(2014) FEMS Microbiol Rev 38: 1235-49
MeSH Terms: Bacteria, Bacterial Infections, Bacterial Vaccines, Homeostasis, Host-Pathogen Interactions, Humans, Metals
Show Abstract · Added January 24, 2015
Metals are required cofactors for numerous fundamental processes that are essential to both pathogen and host. They are coordinated in enzymes responsible for DNA replication and transcription, relief from oxidative stress, and cellular respiration. However, excess transition metals can be toxic due to their ability to cause spontaneous, redox cycling and disrupt normal metabolic processes. Vertebrates have evolved intricate mechanisms to limit the availability of some crucial metals while concurrently flooding sites of infection with antimicrobial concentrations of other metals. To compete for limited metal within the host while simultaneously preventing metal toxicity, pathogens have developed a series of metal regulatory, acquisition, and efflux systems. This review will cover the mechanisms by which pathogenic bacteria recognize and respond to host-induced metal scarcity and toxicity.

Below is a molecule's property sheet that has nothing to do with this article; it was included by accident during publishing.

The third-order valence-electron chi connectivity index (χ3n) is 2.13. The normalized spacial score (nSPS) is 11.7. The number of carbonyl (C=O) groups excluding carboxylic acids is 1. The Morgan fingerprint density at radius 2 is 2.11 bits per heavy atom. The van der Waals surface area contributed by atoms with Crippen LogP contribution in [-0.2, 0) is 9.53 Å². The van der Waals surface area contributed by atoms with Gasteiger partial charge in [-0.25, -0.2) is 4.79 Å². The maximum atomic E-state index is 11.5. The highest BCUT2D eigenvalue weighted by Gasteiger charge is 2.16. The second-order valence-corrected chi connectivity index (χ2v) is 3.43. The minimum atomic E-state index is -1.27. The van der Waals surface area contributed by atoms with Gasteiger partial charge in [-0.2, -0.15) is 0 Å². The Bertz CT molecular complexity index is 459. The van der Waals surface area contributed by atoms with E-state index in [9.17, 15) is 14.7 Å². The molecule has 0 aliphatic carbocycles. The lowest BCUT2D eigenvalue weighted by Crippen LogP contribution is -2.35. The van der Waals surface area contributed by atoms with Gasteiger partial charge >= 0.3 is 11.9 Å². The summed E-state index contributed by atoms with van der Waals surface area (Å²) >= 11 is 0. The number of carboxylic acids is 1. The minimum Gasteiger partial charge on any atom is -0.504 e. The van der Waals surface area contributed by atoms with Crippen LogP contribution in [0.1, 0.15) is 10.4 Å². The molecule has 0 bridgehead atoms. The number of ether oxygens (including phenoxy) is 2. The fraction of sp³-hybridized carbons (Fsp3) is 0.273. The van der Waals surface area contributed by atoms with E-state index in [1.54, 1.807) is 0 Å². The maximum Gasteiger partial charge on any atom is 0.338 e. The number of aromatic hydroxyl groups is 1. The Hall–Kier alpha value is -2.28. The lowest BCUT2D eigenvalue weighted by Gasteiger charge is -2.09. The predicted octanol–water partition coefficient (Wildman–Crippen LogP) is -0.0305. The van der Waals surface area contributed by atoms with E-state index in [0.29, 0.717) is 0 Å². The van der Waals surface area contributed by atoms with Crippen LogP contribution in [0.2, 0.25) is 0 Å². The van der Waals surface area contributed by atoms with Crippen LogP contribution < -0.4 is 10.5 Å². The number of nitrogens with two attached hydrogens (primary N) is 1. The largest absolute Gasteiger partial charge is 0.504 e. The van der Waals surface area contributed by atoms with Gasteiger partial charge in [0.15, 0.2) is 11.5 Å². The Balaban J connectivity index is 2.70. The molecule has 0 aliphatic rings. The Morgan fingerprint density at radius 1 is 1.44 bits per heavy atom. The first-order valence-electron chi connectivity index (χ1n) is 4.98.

© 2014 Federation of European Microbiological Societies. Published by John Wiley & Sons Ltd. All rights reserved.
0 Communities
1 Members
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7 MeSH Terms
Organic salt NEDC (N-naphthylethylenediamine dihydrochloride) assisted laser desorption ionization mass spectrometry for identification of metal ions in real samples.
Hou J, Chen S, Zhang N, Liu H, Wang J, He Q, Wang J, Xiong S, Nie Z
(2014) Analyst 139: 3469-75
MeSH Terms: Adult, Animals, Brain Chemistry, Cations, Chlorides, Ethylenediamines, Female, Humans, Lakes, Metals, Mice, Spectrometry, Mass, Matrix-Assisted Laser Desorption-Ionization, Young Adult
Show Abstract · Added May 21, 2014